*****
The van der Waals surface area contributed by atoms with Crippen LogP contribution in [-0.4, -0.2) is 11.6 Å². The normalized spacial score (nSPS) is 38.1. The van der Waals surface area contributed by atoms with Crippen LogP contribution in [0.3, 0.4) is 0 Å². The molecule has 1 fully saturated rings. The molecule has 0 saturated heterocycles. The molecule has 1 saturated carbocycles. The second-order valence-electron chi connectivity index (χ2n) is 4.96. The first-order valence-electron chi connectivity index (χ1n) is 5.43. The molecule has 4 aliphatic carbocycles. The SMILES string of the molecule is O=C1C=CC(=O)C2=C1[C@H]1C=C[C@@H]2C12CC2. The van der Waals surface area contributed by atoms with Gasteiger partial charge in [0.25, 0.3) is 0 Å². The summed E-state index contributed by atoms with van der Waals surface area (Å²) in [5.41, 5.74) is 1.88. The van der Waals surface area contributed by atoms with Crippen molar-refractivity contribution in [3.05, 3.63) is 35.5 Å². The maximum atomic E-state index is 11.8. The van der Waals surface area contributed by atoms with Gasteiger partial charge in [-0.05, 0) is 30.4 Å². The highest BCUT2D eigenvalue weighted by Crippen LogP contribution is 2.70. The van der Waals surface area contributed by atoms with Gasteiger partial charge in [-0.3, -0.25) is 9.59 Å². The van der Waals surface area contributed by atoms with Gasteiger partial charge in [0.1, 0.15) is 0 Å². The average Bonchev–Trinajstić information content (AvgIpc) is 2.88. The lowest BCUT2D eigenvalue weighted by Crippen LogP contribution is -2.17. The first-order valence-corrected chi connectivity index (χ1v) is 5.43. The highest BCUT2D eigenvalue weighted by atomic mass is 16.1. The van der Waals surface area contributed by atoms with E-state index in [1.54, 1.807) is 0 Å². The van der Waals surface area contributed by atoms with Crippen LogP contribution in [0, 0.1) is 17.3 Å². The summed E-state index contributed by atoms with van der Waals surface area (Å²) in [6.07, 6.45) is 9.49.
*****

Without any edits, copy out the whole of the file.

The van der Waals surface area contributed by atoms with Crippen LogP contribution in [-0.4, -0.2) is 11.6 Å². The normalized spacial score (nSPS) is 38.1. The van der Waals surface area contributed by atoms with Crippen LogP contribution in [0.3, 0.4) is 0 Å². The molecule has 1 fully saturated rings. The molecule has 0 saturated heterocycles. The molecule has 1 saturated carbocycles. The second-order valence-electron chi connectivity index (χ2n) is 4.96. The first-order valence-electron chi connectivity index (χ1n) is 5.43. The molecule has 4 aliphatic carbocycles. The SMILES string of the molecule is O=C1C=CC(=O)C2=C1[C@H]1C=C[C@@H]2C12CC2. The van der Waals surface area contributed by atoms with Gasteiger partial charge in [0.25, 0.3) is 0 Å². The summed E-state index contributed by atoms with van der Waals surface area (Å²) in [5.41, 5.74) is 1.88. The van der Waals surface area contributed by atoms with Crippen molar-refractivity contribution in [3.05, 3.63) is 35.5 Å². The maximum atomic E-state index is 11.8. The van der Waals surface area contributed by atoms with Gasteiger partial charge in [-0.05, 0) is 30.4 Å². The highest BCUT2D eigenvalue weighted by Crippen LogP contribution is 2.70. The van der Waals surface area contributed by atoms with Gasteiger partial charge in [-0.3, -0.25) is 9.59 Å². The van der Waals surface area contributed by atoms with Gasteiger partial charge in [0.1, 0.15) is 0 Å². The average Bonchev–Trinajstić information content (AvgIpc) is 2.88. The lowest BCUT2D eigenvalue weighted by Crippen LogP contribution is -2.17. The first-order valence-corrected chi connectivity index (χ1v) is 5.43. The highest BCUT2D eigenvalue weighted by atomic mass is 16.1. The van der Waals surface area contributed by atoms with E-state index in [1.54, 1.807) is 0 Å². The van der Waals surface area contributed by atoms with Crippen LogP contribution in [0, 0.1) is 17.3 Å². The summed E-state index contributed by atoms with van der Waals surface area (Å²) in [6.07, 6.45) is 9.49.